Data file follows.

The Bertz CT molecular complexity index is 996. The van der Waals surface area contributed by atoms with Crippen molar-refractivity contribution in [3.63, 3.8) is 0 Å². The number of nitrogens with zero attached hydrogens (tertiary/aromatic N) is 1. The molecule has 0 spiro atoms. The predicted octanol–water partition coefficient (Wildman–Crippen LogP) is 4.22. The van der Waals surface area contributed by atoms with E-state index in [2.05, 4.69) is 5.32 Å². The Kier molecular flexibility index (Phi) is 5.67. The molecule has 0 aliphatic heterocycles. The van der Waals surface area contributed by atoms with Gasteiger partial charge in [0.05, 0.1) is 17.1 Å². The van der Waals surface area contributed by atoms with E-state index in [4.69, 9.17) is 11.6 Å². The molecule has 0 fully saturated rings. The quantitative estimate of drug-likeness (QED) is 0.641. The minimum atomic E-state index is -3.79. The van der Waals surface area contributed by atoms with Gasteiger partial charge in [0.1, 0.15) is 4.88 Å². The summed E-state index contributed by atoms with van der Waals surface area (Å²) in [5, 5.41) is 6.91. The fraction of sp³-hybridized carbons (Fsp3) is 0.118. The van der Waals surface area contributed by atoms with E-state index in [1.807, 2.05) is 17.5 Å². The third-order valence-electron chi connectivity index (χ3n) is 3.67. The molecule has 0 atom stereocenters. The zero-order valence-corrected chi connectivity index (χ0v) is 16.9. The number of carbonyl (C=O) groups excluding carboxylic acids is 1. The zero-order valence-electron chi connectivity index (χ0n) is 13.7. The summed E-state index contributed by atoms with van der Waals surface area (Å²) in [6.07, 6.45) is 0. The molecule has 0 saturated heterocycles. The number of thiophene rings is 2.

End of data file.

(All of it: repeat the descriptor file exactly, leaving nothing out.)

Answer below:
The Bertz CT molecular complexity index is 996. The van der Waals surface area contributed by atoms with Crippen molar-refractivity contribution in [3.63, 3.8) is 0 Å². The number of nitrogens with zero attached hydrogens (tertiary/aromatic N) is 1. The molecule has 0 spiro atoms. The predicted octanol–water partition coefficient (Wildman–Crippen LogP) is 4.22. The van der Waals surface area contributed by atoms with E-state index in [2.05, 4.69) is 5.32 Å². The Kier molecular flexibility index (Phi) is 5.67. The molecule has 0 aliphatic heterocycles. The van der Waals surface area contributed by atoms with Gasteiger partial charge in [0.05, 0.1) is 17.1 Å². The van der Waals surface area contributed by atoms with E-state index in [4.69, 9.17) is 11.6 Å². The molecule has 0 fully saturated rings. The quantitative estimate of drug-likeness (QED) is 0.641. The minimum atomic E-state index is -3.79. The van der Waals surface area contributed by atoms with Gasteiger partial charge in [0.1, 0.15) is 4.88 Å². The summed E-state index contributed by atoms with van der Waals surface area (Å²) in [5, 5.41) is 6.91. The fraction of sp³-hybridized carbons (Fsp3) is 0.118. The van der Waals surface area contributed by atoms with E-state index in [1.807, 2.05) is 17.5 Å². The third-order valence-electron chi connectivity index (χ3n) is 3.67. The molecule has 0 atom stereocenters. The zero-order valence-corrected chi connectivity index (χ0v) is 16.9. The number of carbonyl (C=O) groups excluding carboxylic acids is 1. The zero-order valence-electron chi connectivity index (χ0n) is 13.7. The summed E-state index contributed by atoms with van der Waals surface area (Å²) in [6.07, 6.45) is 0. The molecule has 0 saturated heterocycles. The number of thiophene rings is 2.